The woman with her nose in a book shop
October 13, 2021
Susan Elmore didn’t know she was going to end up buying an entire bookstore one fine evening, 11 years ago, when she went out for drinks with her husband.
They were seated opposite a bookstore and at what is now Watson’s Shack & Rail when the thought occurred to her.
She was originally a costume design major at the University of Illinois at Urbana-Champaign and then became a nurse at Carle Foundation Hospital. Now she is also the co-owner of Jane Addam’s Book Shop, located in downtown Champaign.
The bookstore has been in Champaign for about 36 years now, the previous owner was Flora Faraci.
“She had had it for 25 years,” Elmore said. “She had started it even before that, with a friend up in Chicago. Which was a feminist bookstore, which is why the name Jane Addam’s Book Shop.”
Faraci opened the Jane Addam’s bookstore when her husband moved to Champaign to start his restaurant, Great Pasta. At the time, the bookstore was a craft store with the top floors serving as apartments. Since then, the space has also been a photography studio.
When the Elmore’s spoke to Faraci’s son about buying the 100-year old building, it wasn’t originally for sale. A couple years later, it was put on the market and the Elmore’s were offered the building under one condition — that it remain a bookstore.
Elmore’s whole family helps run the bookstore.
Linda Percil, has been an employee at the bookstore for over 11 years. She described her love for the job, recommending books to customers and sorting through books as some of her favorite things to do.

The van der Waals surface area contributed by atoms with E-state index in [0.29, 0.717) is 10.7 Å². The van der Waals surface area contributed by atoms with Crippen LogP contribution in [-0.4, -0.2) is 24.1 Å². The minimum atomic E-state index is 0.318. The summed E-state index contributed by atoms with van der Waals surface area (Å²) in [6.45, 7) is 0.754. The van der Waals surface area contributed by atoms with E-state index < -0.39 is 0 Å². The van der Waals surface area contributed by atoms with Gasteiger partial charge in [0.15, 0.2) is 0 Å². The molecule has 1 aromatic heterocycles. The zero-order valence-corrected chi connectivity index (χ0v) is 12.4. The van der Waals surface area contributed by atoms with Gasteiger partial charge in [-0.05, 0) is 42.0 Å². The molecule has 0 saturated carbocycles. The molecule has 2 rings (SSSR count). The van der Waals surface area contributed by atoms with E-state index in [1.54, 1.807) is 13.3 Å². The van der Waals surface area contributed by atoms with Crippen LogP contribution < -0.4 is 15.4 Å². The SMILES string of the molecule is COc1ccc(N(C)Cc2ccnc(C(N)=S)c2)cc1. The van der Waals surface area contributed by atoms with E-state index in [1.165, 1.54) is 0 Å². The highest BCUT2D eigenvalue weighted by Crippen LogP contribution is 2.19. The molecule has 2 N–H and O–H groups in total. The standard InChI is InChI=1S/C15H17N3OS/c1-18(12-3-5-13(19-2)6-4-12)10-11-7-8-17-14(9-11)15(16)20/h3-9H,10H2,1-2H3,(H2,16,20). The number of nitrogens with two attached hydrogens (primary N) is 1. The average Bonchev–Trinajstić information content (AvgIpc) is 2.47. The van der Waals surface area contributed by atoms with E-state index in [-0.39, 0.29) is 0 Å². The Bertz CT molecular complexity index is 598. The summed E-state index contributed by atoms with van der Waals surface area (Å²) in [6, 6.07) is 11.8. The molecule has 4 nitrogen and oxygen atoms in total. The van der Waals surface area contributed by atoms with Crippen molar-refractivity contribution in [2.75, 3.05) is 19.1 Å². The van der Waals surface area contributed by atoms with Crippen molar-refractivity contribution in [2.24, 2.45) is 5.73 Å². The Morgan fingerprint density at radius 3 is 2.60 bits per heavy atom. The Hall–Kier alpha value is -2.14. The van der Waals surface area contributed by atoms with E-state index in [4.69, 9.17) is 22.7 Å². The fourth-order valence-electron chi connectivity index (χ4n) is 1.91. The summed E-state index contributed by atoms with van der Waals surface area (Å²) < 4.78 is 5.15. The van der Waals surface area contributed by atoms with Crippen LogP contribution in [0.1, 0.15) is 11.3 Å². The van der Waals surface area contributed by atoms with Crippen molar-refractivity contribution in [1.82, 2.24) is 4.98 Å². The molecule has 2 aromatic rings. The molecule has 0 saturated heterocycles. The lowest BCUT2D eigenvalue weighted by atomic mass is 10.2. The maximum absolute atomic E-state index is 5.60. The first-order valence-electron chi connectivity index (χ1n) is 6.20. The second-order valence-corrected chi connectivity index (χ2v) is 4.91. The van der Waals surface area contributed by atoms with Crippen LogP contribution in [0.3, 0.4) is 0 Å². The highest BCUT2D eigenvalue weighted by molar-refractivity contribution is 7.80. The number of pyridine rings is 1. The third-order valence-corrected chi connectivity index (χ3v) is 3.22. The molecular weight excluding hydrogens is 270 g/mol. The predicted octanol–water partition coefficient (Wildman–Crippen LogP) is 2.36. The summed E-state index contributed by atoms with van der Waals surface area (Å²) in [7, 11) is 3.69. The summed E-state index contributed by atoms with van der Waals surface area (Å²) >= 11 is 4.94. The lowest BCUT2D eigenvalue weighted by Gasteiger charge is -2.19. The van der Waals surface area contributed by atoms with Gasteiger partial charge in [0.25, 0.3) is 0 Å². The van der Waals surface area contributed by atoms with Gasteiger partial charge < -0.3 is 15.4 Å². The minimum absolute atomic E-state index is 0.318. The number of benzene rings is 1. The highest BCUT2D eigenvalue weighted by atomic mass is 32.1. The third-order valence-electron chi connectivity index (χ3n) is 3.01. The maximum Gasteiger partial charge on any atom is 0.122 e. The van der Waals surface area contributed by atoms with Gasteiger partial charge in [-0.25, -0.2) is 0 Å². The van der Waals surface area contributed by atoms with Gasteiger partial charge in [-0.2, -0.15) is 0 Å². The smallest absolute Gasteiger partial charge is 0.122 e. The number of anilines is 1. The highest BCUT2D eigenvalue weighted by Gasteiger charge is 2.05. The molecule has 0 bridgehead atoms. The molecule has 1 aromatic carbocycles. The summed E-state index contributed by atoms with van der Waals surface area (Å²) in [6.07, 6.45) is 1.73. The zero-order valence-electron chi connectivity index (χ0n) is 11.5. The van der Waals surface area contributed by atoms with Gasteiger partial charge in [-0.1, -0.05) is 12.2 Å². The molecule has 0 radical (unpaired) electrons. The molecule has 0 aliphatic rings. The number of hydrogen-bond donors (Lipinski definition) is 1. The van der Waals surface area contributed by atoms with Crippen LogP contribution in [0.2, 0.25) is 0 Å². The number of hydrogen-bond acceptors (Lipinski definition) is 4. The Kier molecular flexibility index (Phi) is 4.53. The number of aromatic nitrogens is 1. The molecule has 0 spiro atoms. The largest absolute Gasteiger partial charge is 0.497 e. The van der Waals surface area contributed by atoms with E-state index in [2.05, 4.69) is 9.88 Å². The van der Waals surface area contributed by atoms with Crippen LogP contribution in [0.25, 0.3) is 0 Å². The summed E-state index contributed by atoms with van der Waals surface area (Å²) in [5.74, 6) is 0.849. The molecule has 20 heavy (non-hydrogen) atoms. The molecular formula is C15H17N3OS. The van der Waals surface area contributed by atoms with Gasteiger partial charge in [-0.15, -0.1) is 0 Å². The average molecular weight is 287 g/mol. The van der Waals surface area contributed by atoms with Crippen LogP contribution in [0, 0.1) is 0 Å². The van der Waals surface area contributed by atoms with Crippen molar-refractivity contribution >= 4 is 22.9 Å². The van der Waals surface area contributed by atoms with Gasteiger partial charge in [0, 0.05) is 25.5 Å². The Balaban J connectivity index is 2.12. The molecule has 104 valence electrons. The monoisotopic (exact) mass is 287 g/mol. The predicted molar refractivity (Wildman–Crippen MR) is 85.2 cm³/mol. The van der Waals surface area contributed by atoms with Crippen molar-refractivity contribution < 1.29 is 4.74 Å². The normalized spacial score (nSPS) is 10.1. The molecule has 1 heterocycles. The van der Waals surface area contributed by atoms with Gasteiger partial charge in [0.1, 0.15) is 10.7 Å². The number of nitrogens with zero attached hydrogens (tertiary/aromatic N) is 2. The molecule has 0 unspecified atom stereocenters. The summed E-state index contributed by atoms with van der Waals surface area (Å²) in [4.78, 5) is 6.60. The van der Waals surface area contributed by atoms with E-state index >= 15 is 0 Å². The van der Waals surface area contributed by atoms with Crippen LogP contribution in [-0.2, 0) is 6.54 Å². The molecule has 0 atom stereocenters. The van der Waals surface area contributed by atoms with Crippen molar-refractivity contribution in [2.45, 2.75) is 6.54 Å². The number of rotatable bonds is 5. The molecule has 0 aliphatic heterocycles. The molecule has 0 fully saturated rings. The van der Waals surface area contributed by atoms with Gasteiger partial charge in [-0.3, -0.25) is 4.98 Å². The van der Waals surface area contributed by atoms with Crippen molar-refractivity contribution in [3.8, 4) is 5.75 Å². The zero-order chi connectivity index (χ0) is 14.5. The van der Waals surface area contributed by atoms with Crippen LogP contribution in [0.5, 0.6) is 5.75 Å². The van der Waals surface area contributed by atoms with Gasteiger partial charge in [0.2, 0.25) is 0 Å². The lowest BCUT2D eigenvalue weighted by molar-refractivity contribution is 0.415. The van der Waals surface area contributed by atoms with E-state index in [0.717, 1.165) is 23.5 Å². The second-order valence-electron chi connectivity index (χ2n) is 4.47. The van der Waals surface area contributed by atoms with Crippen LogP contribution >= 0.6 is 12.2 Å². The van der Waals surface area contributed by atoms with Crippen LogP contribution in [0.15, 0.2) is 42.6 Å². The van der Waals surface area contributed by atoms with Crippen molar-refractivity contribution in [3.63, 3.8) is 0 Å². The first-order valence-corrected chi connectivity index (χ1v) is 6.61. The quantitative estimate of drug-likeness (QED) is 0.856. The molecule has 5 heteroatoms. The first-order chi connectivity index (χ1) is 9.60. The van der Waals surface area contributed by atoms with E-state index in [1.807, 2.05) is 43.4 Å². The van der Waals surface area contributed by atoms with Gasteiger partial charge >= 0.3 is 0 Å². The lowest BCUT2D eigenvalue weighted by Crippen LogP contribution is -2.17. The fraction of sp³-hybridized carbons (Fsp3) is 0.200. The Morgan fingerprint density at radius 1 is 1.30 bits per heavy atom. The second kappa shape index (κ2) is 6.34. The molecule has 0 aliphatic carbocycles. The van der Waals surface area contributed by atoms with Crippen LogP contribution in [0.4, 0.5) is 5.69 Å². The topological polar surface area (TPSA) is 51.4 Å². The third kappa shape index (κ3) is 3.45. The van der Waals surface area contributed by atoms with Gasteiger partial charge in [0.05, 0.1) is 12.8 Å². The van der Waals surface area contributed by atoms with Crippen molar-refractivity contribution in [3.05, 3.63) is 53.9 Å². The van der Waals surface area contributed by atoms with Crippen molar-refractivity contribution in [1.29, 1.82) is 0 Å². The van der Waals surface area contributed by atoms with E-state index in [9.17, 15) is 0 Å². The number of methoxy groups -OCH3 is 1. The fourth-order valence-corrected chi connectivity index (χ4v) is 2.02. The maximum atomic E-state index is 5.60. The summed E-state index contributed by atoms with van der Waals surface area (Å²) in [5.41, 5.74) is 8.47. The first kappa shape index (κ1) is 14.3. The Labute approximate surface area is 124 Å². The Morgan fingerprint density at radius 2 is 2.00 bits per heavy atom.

“I’m very lucky,” Percil said. “I love the whole family.”
That being said, Susan Elmore didn’t have what can be considered the ‘expected’ career path of your regular bookstore connoisseur. Initially, her husband and she had come to Champaign-Urbana to attend the University.
Although she initially started out interested in medicine, she changed her mind to costume design. After graduation she picked up a job at Dallas & Co., a local costume and magic shop in town.
“Back then they made their own costumes, and the owners were husband and wife,” Elmore said. “He was a magician, so Andy Dallas was kind of a famous magician around here. So, I would make costumes for ‘em.”
During the same time, her husband was spending an extra semester during the summer at the University. He also worked at Dallas & Co. to help organize their catalogues.
“I was making gorilla costumes, and he’s a big guy,” Elmore said. “Dead summer, really hot. I ask him, I’m like you know batted my blue eyes and had blonde hair. I said, could you try on this gorilla costume in the dead heat because there was no AC. He did and that is how we met!”
Elmore said her husband has not only been her partner in life, but also her partner in owning the bookstore. Both working part time they have really been able to work as a team over the years and with the help of their family, kept the bookstore alive.